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In Search of Michael Moore

I confess to being a hardcore fan of Michael Moore. My respect goes all the way back to 1989, when he was an impoverished filmmaker in Flint, Michigan (his first documentary was the seminal “Roger and Me”), and has continued through his more recent films, through his books (two of which I’ve read), his TV show, all the way up to the present day, which finds him a multi-millionaire and elder statesman of the counter-culture.

Pretty much everything about Moore appeals to me. I like his ideology, his style, his wit, his playfulness, his courage, his persistence, his hats, and even the fact that he’s struggled with a life-long weight problem. My kind of guy.

All of which makes it painful to criticize him. Still, someone has to do it. My first gripe with Moore was Chapter 16 of his book, “Downsize This!” in which he vilified organized labor for allowing themselves to be saddled with inferior contracts. The way Moore sees it, a union should never ratify a lousy contract. Gee, Mike….why didn’t WE think of that?! The incendiary title of the chapter is “Why Are Union Leaders So F#!@ing Stupid?”

Although I’ve never belonged to the United Auto Workers (UAW), as a former union negotiator I’ve pored over its history, hung out with UAW reps, reveled in its glory years, sought to emulate much of its ground-breaking contractual language, and, alas, commiserated in its tragic, breathtaking decline. The gold-standard of American labor once boasted of more than 1,000,000 members. Today the UAW limps along with what—390,000?

However, attempting to blame the UAW’s decline on “poor leadership” or “stupidity” or “carelessness” is not only a fool’s errand, it’s oddly pathological. The facts simply don’t support it. Anyone who has paid the barest attention to the managerial/capitalistic terror that has been heaped upon the UAW has to know that the union did everything in its power to avoid being crushed.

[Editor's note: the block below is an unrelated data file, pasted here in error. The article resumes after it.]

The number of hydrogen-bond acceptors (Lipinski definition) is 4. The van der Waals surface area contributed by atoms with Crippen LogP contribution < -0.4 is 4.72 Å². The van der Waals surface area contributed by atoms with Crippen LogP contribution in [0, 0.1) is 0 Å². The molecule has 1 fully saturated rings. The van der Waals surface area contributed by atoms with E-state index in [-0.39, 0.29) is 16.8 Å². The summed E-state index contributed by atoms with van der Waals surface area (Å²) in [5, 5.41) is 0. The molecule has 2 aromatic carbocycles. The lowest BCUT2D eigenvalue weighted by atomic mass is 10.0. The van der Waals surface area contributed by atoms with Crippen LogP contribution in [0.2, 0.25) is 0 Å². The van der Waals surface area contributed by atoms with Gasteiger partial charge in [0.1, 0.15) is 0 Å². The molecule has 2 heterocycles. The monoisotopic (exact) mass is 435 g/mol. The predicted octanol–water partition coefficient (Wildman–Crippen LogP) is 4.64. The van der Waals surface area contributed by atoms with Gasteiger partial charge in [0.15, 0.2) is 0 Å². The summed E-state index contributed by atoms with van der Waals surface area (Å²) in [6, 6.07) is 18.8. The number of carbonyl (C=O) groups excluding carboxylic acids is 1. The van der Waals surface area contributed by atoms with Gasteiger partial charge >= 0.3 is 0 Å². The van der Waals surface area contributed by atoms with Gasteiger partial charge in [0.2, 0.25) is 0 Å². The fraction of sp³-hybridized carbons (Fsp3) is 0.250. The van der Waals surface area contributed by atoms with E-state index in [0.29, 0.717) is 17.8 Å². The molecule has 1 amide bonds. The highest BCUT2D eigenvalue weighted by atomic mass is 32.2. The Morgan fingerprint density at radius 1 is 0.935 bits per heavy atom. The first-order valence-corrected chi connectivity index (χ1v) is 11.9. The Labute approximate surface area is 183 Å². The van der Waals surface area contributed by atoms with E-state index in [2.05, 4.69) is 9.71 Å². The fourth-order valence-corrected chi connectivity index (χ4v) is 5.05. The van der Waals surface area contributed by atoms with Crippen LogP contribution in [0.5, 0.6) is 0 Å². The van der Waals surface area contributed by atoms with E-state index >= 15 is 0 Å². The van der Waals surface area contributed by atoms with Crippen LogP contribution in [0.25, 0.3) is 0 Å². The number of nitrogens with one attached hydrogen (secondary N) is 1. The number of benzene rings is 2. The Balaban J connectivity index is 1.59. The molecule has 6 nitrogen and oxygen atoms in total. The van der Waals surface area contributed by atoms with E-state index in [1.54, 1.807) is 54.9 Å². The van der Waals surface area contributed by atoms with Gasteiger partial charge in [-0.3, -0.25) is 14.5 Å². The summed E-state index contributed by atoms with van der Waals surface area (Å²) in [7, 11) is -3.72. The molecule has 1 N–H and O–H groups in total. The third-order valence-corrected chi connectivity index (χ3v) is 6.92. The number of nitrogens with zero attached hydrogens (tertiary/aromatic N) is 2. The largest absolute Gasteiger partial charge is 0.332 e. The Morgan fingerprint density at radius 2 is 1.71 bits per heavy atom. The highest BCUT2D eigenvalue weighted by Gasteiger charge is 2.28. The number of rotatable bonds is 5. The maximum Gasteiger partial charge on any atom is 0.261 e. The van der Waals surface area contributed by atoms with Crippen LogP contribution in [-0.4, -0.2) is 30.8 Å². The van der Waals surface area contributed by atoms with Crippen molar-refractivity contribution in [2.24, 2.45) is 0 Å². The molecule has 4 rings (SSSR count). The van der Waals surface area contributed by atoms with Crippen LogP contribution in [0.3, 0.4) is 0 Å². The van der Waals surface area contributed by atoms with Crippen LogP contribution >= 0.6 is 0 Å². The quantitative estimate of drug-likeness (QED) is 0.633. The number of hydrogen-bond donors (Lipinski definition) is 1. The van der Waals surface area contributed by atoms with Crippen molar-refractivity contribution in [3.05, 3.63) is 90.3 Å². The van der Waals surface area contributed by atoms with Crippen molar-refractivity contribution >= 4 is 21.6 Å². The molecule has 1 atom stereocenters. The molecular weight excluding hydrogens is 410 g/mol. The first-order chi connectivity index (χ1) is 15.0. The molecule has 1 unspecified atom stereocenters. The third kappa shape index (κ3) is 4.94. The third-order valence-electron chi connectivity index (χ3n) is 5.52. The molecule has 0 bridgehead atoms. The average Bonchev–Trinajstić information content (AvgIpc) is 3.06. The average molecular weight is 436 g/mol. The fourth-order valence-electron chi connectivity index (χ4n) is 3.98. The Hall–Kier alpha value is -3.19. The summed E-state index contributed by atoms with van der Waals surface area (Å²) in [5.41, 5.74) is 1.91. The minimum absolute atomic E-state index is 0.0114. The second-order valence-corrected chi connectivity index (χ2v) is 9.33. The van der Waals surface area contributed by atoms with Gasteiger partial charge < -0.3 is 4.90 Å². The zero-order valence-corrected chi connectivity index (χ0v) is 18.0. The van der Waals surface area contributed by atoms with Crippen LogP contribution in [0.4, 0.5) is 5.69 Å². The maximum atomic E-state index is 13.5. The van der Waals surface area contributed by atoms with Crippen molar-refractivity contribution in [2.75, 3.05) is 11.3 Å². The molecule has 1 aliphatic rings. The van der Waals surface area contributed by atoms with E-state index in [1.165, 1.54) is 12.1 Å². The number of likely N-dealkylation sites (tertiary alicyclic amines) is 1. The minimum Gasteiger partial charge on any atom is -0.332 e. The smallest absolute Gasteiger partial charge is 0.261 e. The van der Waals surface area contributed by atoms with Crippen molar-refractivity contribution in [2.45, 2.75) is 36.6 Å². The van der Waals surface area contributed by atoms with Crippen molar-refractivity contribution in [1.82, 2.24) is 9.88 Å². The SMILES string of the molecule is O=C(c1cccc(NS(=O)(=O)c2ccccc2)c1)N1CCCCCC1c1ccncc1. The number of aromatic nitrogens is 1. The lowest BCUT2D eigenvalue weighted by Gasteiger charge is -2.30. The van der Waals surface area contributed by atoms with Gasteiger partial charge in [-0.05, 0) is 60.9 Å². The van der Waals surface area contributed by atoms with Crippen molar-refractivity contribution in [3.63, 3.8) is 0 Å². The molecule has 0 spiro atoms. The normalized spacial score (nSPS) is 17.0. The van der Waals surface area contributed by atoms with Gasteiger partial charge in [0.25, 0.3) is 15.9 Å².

Over the course of decades, UAW leadership has tried everything. They fought like hell, they charged, they attacked, they retreated, they tried end-runs, they compromised, they used terror of their own. They went on strike, they protested, they filed lawsuits; they used violence, they broke the law, they obeyed the law, they begged, they promised, they threatened; they played possum, and they played wolverine. For Moore to glibly suggest that the game was winnable is not just naïve, it’s insulting.

We’re not going to quibble with Moore’s other “goofs.” We’re not going to object to him insisting that O.J. Simpson was innocent, or that it was white men who “invented slavery” (Really? A bunch of Anglo-Saxon dudes were responsible for the pyramids?), or most recently that Ryan Lochte was an anti-fascist hero who should be praised for standing up to Latin America cops.

But we are going to object to him pretending to know shit about the labor movement. America’s unions are being systematically assaulted by the right-wing, by international corporate interests who are being aided by apathetic voters and gutless Democrats. It’s happening, and no one knows how to stop it. Least of all Michael Moore.

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David Macaray is a playwright and author. His newest book is How To Win Friends and Avoid Sacred Cows.  He can be reached at dmacaray@gmail.com

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